With contemporary economic inequality being as robust as the petrochemical industries profit margins, the only way to show market demand is to BE VOCAL about your demand. The world at large cannot afford to keep producing plastic waste as it is now- we will drown in it, and they will keep producing it until we do, because it’s CHEAP. But now that we have other cheap alternatives, we must make our voices heard in support of those alternatives whilst denouncing petrochemical plastics.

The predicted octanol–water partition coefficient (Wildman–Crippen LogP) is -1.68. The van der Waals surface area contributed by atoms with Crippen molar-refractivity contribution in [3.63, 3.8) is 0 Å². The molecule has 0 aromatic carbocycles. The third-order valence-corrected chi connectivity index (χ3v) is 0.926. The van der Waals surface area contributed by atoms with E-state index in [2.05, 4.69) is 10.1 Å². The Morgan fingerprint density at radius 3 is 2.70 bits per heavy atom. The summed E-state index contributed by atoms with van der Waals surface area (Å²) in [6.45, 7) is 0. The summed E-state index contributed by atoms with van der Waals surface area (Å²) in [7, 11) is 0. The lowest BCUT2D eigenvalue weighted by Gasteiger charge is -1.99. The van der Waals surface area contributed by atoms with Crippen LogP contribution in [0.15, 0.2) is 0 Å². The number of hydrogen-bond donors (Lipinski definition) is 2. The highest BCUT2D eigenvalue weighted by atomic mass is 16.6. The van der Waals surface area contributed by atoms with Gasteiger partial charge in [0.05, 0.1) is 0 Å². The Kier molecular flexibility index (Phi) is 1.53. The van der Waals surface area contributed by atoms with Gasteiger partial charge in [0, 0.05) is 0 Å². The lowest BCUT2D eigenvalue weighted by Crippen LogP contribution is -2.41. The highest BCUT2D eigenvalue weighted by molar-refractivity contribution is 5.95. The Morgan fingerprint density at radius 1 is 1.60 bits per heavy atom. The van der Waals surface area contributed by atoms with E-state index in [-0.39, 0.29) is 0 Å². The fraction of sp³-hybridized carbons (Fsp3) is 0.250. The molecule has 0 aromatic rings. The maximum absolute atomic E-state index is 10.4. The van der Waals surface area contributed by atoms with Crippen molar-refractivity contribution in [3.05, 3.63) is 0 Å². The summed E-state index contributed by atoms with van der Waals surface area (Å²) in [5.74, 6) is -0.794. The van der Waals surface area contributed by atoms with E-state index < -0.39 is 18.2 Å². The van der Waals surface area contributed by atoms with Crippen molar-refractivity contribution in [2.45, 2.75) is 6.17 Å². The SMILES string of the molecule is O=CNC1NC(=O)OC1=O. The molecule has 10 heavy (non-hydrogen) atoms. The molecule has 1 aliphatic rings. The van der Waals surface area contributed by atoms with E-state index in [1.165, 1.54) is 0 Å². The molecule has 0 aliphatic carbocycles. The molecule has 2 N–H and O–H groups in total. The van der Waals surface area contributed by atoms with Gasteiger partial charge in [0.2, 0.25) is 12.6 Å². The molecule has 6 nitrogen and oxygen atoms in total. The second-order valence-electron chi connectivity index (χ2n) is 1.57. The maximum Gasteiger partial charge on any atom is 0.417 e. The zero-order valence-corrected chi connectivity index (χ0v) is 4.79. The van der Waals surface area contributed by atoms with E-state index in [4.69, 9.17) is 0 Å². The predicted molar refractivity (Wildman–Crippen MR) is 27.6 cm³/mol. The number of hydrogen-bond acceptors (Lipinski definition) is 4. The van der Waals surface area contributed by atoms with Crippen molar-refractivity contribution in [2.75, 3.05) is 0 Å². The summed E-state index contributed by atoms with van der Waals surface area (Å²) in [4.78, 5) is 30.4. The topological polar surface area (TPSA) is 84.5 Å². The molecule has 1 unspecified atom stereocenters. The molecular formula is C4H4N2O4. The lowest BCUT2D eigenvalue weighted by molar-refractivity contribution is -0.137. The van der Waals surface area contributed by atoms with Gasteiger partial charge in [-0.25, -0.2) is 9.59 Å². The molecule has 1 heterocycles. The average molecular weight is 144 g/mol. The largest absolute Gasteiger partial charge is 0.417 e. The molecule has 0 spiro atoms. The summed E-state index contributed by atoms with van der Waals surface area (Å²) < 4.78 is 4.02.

How do we make our voices heard? Well, just like your mama told you, actions speak louder than words. Those tweaks in your habits produce demand (or lack thereof) in the market. Becoming involved in your local community is another way to make your voice heard. Many, especially in the younger generations, view group gatherings at town halls as excruciatingly analog. But I will let you in on a little secret- That just means that if you are one of the few people that DO go to these meetings, you will usually have a much larger voice than you would expect. You will also find like-minded individuals who were passionate enough to take that leap with you, and from there an activist community is formed! Setting up cleanups in problem areas will beautify your community, and it is often easy to get local media outlets involved, helping to draw attention to the issue.